Salvador Dali may have created brow-raising pieces, but he also has two secrets very few know about.
Dalí’s androgynous Surrealist Angel is flowing and sensuous, yet its clenched fists imply a latent threat and the mask-like face is sharp and slightly sinister. The Cubist Angel, clearly female, nevertheless displays an angular awkwardness, her pose a cross between jaunty and challenging as if daring us to gaze further.
Meditating on Dalí’s angels can be slightly disturbing, reminding us of life’s constant pull between peace and violence, compassion and contempt. Dali’s imagination took the historic vision of cherubim and seraphim and turned it inside out, showing us the daemon inside his angels. Ultimately, we can bask in the sheer primal power of these figures, since Dali has shown us the darkness hidden in the divine angelic form.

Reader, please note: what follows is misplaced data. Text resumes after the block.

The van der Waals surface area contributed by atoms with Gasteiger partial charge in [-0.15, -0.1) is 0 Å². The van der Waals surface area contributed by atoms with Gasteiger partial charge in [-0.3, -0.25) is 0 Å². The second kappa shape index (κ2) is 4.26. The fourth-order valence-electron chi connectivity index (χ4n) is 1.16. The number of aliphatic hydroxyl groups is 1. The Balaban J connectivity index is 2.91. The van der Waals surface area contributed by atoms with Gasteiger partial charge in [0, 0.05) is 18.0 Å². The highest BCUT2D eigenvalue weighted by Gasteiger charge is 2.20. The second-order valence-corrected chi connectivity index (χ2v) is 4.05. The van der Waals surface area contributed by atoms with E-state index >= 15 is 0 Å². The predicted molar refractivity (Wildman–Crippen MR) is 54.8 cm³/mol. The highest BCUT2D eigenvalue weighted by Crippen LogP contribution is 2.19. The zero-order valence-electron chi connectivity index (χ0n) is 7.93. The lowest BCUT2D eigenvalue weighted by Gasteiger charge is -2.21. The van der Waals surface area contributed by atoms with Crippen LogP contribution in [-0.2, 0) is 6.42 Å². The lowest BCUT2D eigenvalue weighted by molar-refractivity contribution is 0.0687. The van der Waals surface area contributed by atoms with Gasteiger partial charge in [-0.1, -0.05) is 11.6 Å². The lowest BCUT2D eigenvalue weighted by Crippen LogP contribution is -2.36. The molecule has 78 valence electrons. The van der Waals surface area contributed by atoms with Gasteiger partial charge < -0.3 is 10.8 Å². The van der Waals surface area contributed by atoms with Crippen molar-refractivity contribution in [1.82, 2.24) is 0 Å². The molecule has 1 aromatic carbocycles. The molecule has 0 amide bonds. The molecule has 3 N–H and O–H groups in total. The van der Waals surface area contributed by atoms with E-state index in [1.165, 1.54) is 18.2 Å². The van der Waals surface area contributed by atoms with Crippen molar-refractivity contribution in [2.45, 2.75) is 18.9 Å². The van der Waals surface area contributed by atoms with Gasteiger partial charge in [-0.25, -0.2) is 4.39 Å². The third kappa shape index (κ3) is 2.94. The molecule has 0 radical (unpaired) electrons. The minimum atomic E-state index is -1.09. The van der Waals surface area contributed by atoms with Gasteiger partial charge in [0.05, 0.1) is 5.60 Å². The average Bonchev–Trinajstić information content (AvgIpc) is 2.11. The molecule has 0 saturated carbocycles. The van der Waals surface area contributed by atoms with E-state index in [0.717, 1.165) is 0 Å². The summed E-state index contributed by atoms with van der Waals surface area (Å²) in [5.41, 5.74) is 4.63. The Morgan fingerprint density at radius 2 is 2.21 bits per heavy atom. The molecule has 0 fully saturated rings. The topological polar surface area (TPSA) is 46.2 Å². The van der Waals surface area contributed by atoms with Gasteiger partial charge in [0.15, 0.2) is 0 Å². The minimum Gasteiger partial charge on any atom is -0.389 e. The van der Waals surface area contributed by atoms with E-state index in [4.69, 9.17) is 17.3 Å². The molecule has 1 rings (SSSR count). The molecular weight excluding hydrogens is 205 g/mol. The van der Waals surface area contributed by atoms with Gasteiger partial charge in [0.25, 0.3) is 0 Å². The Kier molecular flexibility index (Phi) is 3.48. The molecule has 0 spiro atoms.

Many people prefer to think of angels as beings of sweetness and light. Yet Milton’s magnificent creation of Lucifer, the fallen angel, and his brooding presence, remind us that the devil, too, was once considered an angel. Dalí invites us to widen our view of the angelic world and to think of angels across a much broader spectrum than we are accustomed to. The Surrealist and the Cubist Angel resemble all the beauty and darkness contained in the human psyche. Yet Dalí’s angels are more than human. They invite us into the mystery of the ancient power and fascination of the unseen world around us.
Author:”Sylvia Moss is a renowned fine arts photographer and author of the book “Angels of New York,” a stunning visual journey of the spectacular displays of angels that grace New York architecture. Sylvia brings her unique perspective as an international sound and energy healer to her work. She is passionate about helping people be well and transform with the healing energy of angels. Sylvia’s angels have been exhibited in many New York and US galleries, MoMA Wales, and private collections.